“Morning sir,” Sally called as she passed Greg’s office. “Have a good weekend?”
“Not bad.” Greg allowed himself to be distracted for a bit - Sherlock and John were (supposedly) coming in to drop off some paperwork in a little while, but it was still way too early to deal with The World’s Only Consulting Detective without having consumed the proper amount caffeine. Which the break room was already out of, thanks to a malfunctioning coffee machine, damn it. “Had the kids on Saturday for a few hours while Anne went to some networking thing - you wouldn’t believe what they talked me into doing.”
Sally frowned in thought. “That an invitation to guess? I’ve only met them a few times.”
“You could try, but you’d never get it.” Greg leaned back in his chair and laced his fingers behind his head. “They’re bloody persuasive, honestly. Especially Cory. But yeah, thanks to them, I’m now the proud owner of a cat.”
Her eyes widened. “Just, ‘oh, think I’ll acquire a cat today?’”
“More or less.” Greg pulled out his phone and showed her the picture his daughter had oh-so-helpfully set as his background photo. “It was news to me, but apparently the two of them had been plotting this for quite a while. Had one picked out already and everything - did you know you can look up homeless animals online? Anne didn’t, I’ll bet. She’s better at putting her foot down at crap like this, though, so I guess I made the softer touch.”
Sally very tactfully didn’t comment on that. “It is a rather photogenic cat,” she said instead.
“Pictures lie.” Okay, not much - Greg had always been a sucker for cats, despite Anne’s allergies - but the adorable black ball of fluff in the shelter’s online photo database bore no actual relation to the sulky creature which was probably shredding Greg’s sofa that very minute. “Cory wanted to ‘just look’ and I figured what the hell, we had time to kill before Anne was going to be back. And then of course Tessa just happened to have a list of all the things I’d need to buy for it - indexed by distance from the shelter necessary to travel to purchase them - and I didn’t find out this was a pre-strategized attack until I was already holding a kitten and my kids were both looking at me with such hopeful expressions I couldn’t say no.”
“The fierce and mighty DI, brought low by a kitten?”
He waved a vague V in her direction. “Softest kitten ever, I’ll have you know. I’ve never seen fur like it before - long but with a hint of curl to it. Between that and the cat’s everyone’s an idiot except for me expression as soon as we got it home, the name was pretty much a given.”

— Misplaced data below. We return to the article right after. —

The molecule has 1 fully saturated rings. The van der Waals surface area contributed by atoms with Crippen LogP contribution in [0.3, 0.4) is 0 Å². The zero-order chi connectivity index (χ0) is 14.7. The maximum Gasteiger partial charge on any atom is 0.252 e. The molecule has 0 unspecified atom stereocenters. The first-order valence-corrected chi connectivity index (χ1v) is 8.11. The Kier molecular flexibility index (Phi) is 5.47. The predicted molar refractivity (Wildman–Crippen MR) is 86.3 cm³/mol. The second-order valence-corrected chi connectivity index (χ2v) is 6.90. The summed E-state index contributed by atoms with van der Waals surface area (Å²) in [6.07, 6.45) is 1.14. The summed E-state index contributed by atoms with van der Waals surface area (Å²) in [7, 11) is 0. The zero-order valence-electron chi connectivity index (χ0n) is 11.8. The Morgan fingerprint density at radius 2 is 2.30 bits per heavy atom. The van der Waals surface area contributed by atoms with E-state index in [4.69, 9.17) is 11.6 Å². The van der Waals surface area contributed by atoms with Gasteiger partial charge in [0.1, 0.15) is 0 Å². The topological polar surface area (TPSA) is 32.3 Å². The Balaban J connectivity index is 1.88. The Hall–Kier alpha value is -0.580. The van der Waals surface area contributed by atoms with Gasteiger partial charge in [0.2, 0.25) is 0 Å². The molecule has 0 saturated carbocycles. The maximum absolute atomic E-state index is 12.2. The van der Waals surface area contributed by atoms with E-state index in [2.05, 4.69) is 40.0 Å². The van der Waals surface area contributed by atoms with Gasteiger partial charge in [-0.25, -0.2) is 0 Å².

Sally’s hand shot to her mouth. “You didn’t.”
Greg grinned and nodded toward the phone, where the picture was still showing. “I did. Meet my new kitten, Sherlock.”
“It’s perfect, though!” Greg insisted. “I mean, yeah, there’s the black curls, and the weirdly intense blue-green eyes, and the ‘fuck you’ look he gives me sometimes. Which is much less intimidating coming from a cat, believe me. But I spent the rest of the weekend laughing my arse off whenever Sherlock fell off the couch, or got his dewclaw stuck in the kitchen rug and couldn’t figure out how to untangle himself. The name makes it funnier.”
Sally let out a reluctant chortle. “Okay, I can see that.”
“Discovered that Sherlock also, swear to God, tries to lie on my head whenever I’m sitting too close to the middle of the sofa. Like, literally just developed this habit in the last twenty-four hours and will not give it up. He did it maybe six or seven times in a row - I spent half of yesterday watching telly from various spots in my living room, just to see what he’d do.”
“Experimenting. Maybe the Freak is rubbing off on you more than you thought.”
“Oi, you.” Greg rolled his eyes. “I never get a whole day to just do nothing - it was nice. Sherlock and I had the house to ourselves. It was good, actually, to get a whole day with him before having to be back here this morning. Felt much less like I was just abandoning him to lie around at home all day while I was at work.”
“You two got settled in, then?”
“By yesterday afternoon, yeah. Finally got him to settle down and let me just pet those soft curls for like an hour.” Greg’s fingers twitched at the memory of it. “Sherlock couldn’t sit still that long though. Was off and tearing circles around my living room the moment I stopped. Ran face-first into my bedroom door and rebounded with this look - Christ.” Greg grinned up at Sally. “Got to say, though, having Sherlock in my bed is a nicer experience than I ever thought it would be.”
She turned an interesting shade of mauve more or less instantaneously. “Sir, I really don’t need to know how much you’ve thought about sleeping with Sherlock.”
“Oh, not much sleeping involved,” Greg countered. “Sherlock is a total pillow hog, as it turns out. And he’s got this weird habit of trying to nibble on my ear if my alarm goes off and I’m not up fast enough to suit him. Woke up this morning with his arse practically in my face-”
A cough from the doorway had them both looking up. And at a rather flustered-looking John Watson.
“I, um. Came by to drop off those statements. From the scene last week.” John couldn’t quite meet Greg’s eye. “Although I see now you could have gotten them from him yourself. I did think the flat was suspiciously quiet last night - would have been nice if he’d told me he wasn’t coming back after his walk, though.”
Greg opened his mouth to reply, to explain about the cat, but Sally interrupted by literally falling over sideways laughing and cracking her head hard against the corner of his desk. By the time John finished checking her over and proclaiming her fine, Greg had decided it would just be easier to let Sherlock (the human version) sort it all out later.
If he was very, very lucky, he might get to witness the whole thing.